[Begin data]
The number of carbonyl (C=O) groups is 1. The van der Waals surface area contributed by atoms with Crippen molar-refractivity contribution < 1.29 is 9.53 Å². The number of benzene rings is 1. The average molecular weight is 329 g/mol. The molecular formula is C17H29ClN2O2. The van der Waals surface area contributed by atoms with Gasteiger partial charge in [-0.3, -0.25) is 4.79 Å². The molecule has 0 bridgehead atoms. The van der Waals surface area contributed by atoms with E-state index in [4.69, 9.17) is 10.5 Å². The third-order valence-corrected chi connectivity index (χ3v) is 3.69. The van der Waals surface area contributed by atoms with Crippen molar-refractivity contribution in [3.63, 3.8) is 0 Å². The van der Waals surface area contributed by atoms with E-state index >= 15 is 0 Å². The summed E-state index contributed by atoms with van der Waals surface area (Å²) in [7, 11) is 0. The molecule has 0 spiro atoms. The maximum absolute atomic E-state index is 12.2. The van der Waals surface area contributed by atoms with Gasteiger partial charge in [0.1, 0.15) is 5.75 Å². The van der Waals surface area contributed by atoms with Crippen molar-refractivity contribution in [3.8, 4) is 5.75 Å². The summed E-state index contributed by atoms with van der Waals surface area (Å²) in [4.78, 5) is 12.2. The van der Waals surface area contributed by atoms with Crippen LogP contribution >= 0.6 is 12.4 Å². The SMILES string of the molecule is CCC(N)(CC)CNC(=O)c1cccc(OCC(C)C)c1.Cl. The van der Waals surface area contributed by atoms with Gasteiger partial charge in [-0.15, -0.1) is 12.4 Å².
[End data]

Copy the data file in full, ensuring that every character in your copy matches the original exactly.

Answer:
The number of carbonyl (C=O) groups is 1. The van der Waals surface area contributed by atoms with Crippen molar-refractivity contribution < 1.29 is 9.53 Å². The number of benzene rings is 1. The average molecular weight is 329 g/mol. The molecular formula is C17H29ClN2O2. The van der Waals surface area contributed by atoms with Gasteiger partial charge in [-0.3, -0.25) is 4.79 Å². The molecule has 0 bridgehead atoms. The van der Waals surface area contributed by atoms with E-state index in [4.69, 9.17) is 10.5 Å². The third-order valence-corrected chi connectivity index (χ3v) is 3.69. The van der Waals surface area contributed by atoms with Crippen molar-refractivity contribution in [3.63, 3.8) is 0 Å². The van der Waals surface area contributed by atoms with E-state index >= 15 is 0 Å². The summed E-state index contributed by atoms with van der Waals surface area (Å²) in [7, 11) is 0. The molecule has 0 spiro atoms. The maximum absolute atomic E-state index is 12.2. The van der Waals surface area contributed by atoms with Gasteiger partial charge in [0.1, 0.15) is 5.75 Å². The van der Waals surface area contributed by atoms with Crippen molar-refractivity contribution in [3.8, 4) is 5.75 Å². The summed E-state index contributed by atoms with van der Waals surface area (Å²) in [4.78, 5) is 12.2. The van der Waals surface area contributed by atoms with Crippen LogP contribution >= 0.6 is 12.4 Å². The SMILES string of the molecule is CCC(N)(CC)CNC(=O)c1cccc(OCC(C)C)c1.Cl. The van der Waals surface area contributed by atoms with Gasteiger partial charge in [-0.15, -0.1) is 12.4 Å².